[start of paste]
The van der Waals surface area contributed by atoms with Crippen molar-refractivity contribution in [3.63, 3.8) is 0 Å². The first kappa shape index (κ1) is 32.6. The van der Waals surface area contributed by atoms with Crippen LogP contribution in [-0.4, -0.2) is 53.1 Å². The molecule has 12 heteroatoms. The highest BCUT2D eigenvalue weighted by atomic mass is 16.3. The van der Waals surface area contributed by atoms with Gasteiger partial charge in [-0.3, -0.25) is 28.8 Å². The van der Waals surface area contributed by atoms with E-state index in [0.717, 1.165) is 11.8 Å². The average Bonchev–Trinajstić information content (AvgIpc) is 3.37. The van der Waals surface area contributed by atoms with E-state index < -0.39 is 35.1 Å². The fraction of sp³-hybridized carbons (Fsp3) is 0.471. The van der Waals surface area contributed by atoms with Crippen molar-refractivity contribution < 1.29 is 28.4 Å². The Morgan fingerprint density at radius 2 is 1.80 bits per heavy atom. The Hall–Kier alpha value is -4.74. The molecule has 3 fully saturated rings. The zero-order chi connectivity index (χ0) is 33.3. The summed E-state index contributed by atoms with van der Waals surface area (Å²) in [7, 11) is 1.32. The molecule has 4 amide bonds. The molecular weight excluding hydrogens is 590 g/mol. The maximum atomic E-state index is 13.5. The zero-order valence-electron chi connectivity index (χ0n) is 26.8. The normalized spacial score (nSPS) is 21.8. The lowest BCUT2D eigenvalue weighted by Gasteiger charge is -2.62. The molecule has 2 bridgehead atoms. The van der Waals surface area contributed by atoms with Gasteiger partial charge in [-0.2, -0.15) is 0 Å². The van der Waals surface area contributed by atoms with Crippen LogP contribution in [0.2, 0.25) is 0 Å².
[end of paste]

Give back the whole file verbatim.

The van der Waals surface area contributed by atoms with Crippen molar-refractivity contribution in [3.63, 3.8) is 0 Å². The first kappa shape index (κ1) is 32.6. The van der Waals surface area contributed by atoms with Crippen LogP contribution in [-0.4, -0.2) is 53.1 Å². The molecule has 12 heteroatoms. The highest BCUT2D eigenvalue weighted by atomic mass is 16.3. The van der Waals surface area contributed by atoms with Gasteiger partial charge in [-0.3, -0.25) is 28.8 Å². The van der Waals surface area contributed by atoms with E-state index in [0.717, 1.165) is 11.8 Å². The average Bonchev–Trinajstić information content (AvgIpc) is 3.37. The van der Waals surface area contributed by atoms with E-state index < -0.39 is 35.1 Å². The fraction of sp³-hybridized carbons (Fsp3) is 0.471. The van der Waals surface area contributed by atoms with Crippen molar-refractivity contribution < 1.29 is 28.4 Å². The Morgan fingerprint density at radius 2 is 1.80 bits per heavy atom. The Hall–Kier alpha value is -4.74. The molecule has 3 fully saturated rings. The zero-order chi connectivity index (χ0) is 33.3. The summed E-state index contributed by atoms with van der Waals surface area (Å²) in [7, 11) is 1.32. The molecule has 4 amide bonds. The molecular weight excluding hydrogens is 590 g/mol. The maximum atomic E-state index is 13.5. The zero-order valence-electron chi connectivity index (χ0n) is 26.8. The normalized spacial score (nSPS) is 21.8. The lowest BCUT2D eigenvalue weighted by Gasteiger charge is -2.62. The molecule has 2 bridgehead atoms. The van der Waals surface area contributed by atoms with Gasteiger partial charge in [-0.2, -0.15) is 0 Å². The van der Waals surface area contributed by atoms with Crippen LogP contribution in [0.2, 0.25) is 0 Å².